Second millennium B.C. pottery at Hasanlu Tepe and Dinkha Tepe: INAA and petrographic studies

Leigh-ann Bedal, Stuart Fleming, Maude De Schauensee, Ronald Hancock

Research output: Contribution to journalArticlepeer-review

1 Scopus citations


Hasanlu Tepe and Dinkha Tepe are located in the Ushnu-Solduz valley system of northwestern Iran. A comparison of the pottery assemblages of the Late Bronze Age (Has VI and Din IV) and the Early Iron Age (Has V and Din III) at each site shows that there was an abrupt stylistic change from one period to the next, that change being attributed to the migration of a new people into the region, circa 1450 B.C. INAA and petrographic analysis indicates that this cultural change influenced only stylistic aspects of the local pottery tradition: no new clay sources were exploited, no novel tempering practices were introduced. Rather, all the technological differences we can detect relate to variations within the internal organization of pottery production at each site, suggesting the presence of some workshops which specialized in certain ware types. There is also evidence for appreciable movement of finer painted wares from Dinkha to Hasanlu during the Bronze Age.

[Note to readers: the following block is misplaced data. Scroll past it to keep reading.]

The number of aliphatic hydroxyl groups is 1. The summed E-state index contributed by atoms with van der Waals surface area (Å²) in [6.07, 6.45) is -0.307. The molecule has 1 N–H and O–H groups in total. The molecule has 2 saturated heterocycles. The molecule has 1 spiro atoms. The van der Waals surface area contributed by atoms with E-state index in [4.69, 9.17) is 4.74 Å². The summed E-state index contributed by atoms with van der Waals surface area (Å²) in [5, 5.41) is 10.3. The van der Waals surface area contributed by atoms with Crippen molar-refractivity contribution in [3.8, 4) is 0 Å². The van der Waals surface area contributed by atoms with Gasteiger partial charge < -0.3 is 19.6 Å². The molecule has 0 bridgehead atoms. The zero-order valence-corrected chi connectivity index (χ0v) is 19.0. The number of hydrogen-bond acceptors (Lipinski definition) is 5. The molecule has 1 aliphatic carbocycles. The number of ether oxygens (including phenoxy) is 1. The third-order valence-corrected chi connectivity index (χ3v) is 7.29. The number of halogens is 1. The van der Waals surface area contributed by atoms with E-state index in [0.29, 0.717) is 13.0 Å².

Original languageEnglish (US)
Pages (from-to)453-467
Number of pages15
JournalMaterials Research Society Symposium - Proceedings
StatePublished - 1995

All Science Journal Classification (ASJC) codes

  • Electronic, Optical and Magnetic Materials

Fingerprint Dive into the research topics of 'Second millennium B.C. pottery at Hasanlu Tepe and Dinkha Tepe: INAA and petrographic studies'. Together they form a unique fingerprint.

Cite this